Samsung UK

 

A third-party business application utilized by Samsung UK was targeted and resulted in the names, phone numbers, email addresses, and physical addresses of an undisclosed number of customers exposed. The attack impacted customers who made purchases on its eCommerce site between 1 July 2019 and 30 June 2020. The company assured that no financial information was exposed.

 

December

 

Toyota Financial Services

 

So far this month, Toyota Financial Services, a subsidiary of the global automotive giant Toyota Motor Corporation, issued a warning to its customers about a significant data breach following an unauthorized access detected last month in some of its European and African systems. The exact number of victims has not been released, and the company says it is working diligently on an internal investigation into the incident. The threat actors asked for $8 million to delete data.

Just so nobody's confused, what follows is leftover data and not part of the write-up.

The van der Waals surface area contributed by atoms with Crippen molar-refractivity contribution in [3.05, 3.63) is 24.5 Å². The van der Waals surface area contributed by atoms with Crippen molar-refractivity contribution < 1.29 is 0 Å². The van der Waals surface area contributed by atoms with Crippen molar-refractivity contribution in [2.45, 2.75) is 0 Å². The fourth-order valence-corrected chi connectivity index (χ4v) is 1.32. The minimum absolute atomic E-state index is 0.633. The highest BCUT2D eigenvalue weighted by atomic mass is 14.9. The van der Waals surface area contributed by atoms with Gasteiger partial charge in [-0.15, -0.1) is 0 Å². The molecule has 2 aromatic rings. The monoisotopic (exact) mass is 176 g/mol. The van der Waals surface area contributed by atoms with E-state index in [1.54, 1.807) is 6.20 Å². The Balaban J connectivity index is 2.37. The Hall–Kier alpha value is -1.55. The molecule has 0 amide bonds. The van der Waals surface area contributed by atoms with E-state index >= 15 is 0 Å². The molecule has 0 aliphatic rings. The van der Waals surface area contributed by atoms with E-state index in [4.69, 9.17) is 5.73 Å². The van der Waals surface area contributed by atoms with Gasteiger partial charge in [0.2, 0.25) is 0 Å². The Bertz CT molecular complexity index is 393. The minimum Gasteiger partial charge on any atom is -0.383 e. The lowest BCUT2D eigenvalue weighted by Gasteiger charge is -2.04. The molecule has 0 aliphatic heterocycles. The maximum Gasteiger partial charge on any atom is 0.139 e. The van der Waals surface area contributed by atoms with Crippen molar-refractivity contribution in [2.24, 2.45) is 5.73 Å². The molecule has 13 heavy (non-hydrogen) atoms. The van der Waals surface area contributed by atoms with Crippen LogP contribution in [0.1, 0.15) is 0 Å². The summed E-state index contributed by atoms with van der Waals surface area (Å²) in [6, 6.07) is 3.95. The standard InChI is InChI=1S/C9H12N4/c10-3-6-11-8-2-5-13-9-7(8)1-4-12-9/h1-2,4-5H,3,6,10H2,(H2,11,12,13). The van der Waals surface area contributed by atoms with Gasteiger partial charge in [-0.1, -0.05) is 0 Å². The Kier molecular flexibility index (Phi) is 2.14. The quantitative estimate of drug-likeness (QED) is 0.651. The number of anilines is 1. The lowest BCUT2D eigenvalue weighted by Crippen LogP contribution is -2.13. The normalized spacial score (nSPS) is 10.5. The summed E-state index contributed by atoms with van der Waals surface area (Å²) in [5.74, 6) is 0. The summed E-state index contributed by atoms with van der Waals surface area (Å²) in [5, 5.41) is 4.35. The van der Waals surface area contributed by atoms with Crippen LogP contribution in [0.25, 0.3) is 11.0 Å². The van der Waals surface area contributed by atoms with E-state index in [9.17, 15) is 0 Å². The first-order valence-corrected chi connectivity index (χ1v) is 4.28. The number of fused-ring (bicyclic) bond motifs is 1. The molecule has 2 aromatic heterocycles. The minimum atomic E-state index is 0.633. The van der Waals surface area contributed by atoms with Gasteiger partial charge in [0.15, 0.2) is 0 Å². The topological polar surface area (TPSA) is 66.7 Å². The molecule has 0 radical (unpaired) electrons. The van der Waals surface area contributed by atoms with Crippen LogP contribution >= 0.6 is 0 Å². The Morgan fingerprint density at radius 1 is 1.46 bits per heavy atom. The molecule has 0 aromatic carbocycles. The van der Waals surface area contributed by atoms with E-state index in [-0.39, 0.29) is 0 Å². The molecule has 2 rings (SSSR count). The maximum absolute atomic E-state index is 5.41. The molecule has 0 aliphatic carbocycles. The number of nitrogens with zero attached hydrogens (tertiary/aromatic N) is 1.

Ukraine mobile network Kyivstar

 

Ukraine’s biggest mobile network operator said it hoped to restore operations by Wednesday after coming under what appeared to be the largest cyberattack since Russia launched its war on the country in February 2022.

  • Kyivstar’s IT systems ‘partially destroyed’
  • CEO says attack connected to war with Russia
  • Ukraine investigating possibility of Russian state involvement

 

Source: digit.fyi